Tool of Inquiry: Probing Questions

Probing questions are an effective tool of inquiry which “are designed to get the teacher to think more deeply about and develop answers to the issues important to him or her.” (Foltos, 2013) Probing questions can and should be used at any point in the Inquiry process described in the previous section.

Do’s and Don’t of Probing Questions

Don’t ask if you have a preconceived answer in mind

Do paraphrase the teacher’s perspective before beginning

Do use open-ended questions

Don’t be afraid of simple questions

Original source: The Art of Coaching: Effective Strategies for School Transformation by Elena Aguilar

Found via: “Effective Communication & Questioning When Coaching” by Ann Hayes-Bell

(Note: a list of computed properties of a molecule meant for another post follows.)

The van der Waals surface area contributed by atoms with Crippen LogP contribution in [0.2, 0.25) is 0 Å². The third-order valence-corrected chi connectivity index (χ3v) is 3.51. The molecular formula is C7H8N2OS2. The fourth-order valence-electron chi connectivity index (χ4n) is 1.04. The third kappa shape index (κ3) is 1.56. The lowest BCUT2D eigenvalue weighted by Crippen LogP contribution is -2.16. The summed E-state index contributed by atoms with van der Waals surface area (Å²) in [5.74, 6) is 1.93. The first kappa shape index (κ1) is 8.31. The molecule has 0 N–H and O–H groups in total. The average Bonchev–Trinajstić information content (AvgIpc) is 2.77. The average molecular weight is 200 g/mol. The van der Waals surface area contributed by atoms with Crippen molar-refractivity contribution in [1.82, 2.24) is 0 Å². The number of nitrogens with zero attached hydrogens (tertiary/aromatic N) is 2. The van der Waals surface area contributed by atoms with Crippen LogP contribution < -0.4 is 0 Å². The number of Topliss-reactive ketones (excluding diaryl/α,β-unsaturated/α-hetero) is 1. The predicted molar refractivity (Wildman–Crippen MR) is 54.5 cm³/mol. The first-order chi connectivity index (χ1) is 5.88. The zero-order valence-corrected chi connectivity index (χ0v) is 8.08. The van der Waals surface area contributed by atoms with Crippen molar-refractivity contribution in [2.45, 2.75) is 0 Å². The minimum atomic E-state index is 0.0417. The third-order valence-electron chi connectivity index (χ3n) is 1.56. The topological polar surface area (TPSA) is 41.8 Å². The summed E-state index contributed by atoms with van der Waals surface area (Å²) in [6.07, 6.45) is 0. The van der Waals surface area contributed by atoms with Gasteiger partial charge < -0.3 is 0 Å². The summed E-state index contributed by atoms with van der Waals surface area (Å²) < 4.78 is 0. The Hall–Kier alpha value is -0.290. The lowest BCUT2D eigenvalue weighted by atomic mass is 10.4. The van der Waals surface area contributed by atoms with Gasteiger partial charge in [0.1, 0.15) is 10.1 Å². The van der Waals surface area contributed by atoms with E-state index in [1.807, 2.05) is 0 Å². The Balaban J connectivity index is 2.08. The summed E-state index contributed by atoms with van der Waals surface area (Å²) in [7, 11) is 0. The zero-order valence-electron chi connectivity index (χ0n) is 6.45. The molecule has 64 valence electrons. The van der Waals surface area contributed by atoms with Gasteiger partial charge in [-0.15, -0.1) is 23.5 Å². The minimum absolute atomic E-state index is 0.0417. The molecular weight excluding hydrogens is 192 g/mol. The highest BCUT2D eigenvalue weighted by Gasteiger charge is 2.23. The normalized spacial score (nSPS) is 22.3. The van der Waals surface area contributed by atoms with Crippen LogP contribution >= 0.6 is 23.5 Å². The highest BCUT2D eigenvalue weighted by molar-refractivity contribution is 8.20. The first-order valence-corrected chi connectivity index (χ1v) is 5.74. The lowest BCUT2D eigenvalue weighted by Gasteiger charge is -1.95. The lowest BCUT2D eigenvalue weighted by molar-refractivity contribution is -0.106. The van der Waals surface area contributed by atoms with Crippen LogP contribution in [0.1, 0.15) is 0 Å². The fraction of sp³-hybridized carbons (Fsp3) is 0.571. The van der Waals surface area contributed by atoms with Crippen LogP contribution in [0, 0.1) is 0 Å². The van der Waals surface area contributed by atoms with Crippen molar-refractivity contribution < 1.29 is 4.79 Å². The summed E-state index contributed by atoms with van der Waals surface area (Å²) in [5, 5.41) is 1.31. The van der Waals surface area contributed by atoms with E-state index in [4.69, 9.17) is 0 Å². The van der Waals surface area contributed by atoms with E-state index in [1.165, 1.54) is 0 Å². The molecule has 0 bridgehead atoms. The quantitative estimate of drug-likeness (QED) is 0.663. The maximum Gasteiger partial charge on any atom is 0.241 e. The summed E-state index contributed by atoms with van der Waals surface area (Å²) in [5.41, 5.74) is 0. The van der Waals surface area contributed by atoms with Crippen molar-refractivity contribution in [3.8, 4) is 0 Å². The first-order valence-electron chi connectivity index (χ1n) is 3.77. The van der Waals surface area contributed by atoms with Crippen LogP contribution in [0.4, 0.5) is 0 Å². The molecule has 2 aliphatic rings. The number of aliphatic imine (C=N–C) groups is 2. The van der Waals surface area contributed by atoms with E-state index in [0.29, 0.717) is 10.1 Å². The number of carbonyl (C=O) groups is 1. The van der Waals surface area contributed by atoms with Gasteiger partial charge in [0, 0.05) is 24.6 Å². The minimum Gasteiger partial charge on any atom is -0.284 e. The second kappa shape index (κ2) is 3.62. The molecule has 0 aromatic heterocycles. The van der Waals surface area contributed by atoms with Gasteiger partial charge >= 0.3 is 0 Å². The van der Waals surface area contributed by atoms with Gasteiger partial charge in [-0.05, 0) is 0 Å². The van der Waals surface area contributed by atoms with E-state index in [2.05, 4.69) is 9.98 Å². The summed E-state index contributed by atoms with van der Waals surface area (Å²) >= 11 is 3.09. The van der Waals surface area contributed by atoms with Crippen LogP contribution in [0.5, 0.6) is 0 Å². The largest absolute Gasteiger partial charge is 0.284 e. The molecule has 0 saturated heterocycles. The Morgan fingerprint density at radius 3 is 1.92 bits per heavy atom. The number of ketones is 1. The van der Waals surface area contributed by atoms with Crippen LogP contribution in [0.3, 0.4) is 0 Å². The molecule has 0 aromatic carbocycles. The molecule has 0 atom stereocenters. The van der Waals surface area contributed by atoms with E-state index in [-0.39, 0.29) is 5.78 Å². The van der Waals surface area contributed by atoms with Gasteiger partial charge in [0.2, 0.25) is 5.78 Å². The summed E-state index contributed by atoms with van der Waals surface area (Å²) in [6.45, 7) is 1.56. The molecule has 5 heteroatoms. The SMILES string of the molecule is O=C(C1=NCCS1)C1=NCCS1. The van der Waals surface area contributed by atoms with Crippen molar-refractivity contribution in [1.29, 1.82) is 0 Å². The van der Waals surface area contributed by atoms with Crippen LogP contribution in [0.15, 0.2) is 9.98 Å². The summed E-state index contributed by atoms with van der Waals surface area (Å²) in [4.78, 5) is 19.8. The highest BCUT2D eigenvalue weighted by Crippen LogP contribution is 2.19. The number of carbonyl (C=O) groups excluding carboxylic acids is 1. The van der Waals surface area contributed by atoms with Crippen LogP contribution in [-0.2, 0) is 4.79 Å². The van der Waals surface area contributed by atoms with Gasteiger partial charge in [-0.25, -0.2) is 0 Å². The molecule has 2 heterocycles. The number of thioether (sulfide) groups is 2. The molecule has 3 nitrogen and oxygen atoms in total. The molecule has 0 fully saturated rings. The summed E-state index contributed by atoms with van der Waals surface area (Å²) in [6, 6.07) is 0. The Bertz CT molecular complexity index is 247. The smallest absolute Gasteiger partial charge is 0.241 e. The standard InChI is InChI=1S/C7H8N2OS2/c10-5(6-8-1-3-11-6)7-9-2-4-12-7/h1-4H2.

Conclusion

When I think about using inquiry in coaching, I am reminded of the following Proverb: give a man a fish and you feed him for a day; teach a man to fish and you feed him for a lifetime. The beauty of inquiry is that you can give a teacher the tools necessary to investigate and solve future problems for themselves.

 

Sources

Aguilar, E. (2013). The art of coaching. San Francisco, Calif: Jossey-Bass.

Ermeling, B. (2012). Improving Teaching through Continuous Learning: The Inquiry Process John Wooden Used to Become Coach of the Century. Quest64(3), 197-208. doi: 10.1080/00336297.2012.693754

Foltos, L. (2013). Peer coaching (1st ed.). Corwin.

Foltos, L. (2014). The Secret to Great Coaching: Inquiry Method Helps Teachers Take Ownership of their Learning. Learning Forward35(3), 29-31.

Iste.org. (2017). ISTE Standards For Coaches. [online] Available at: https://www.iste.org/standards/for-coaches [Accessed 6 Oct. 2018].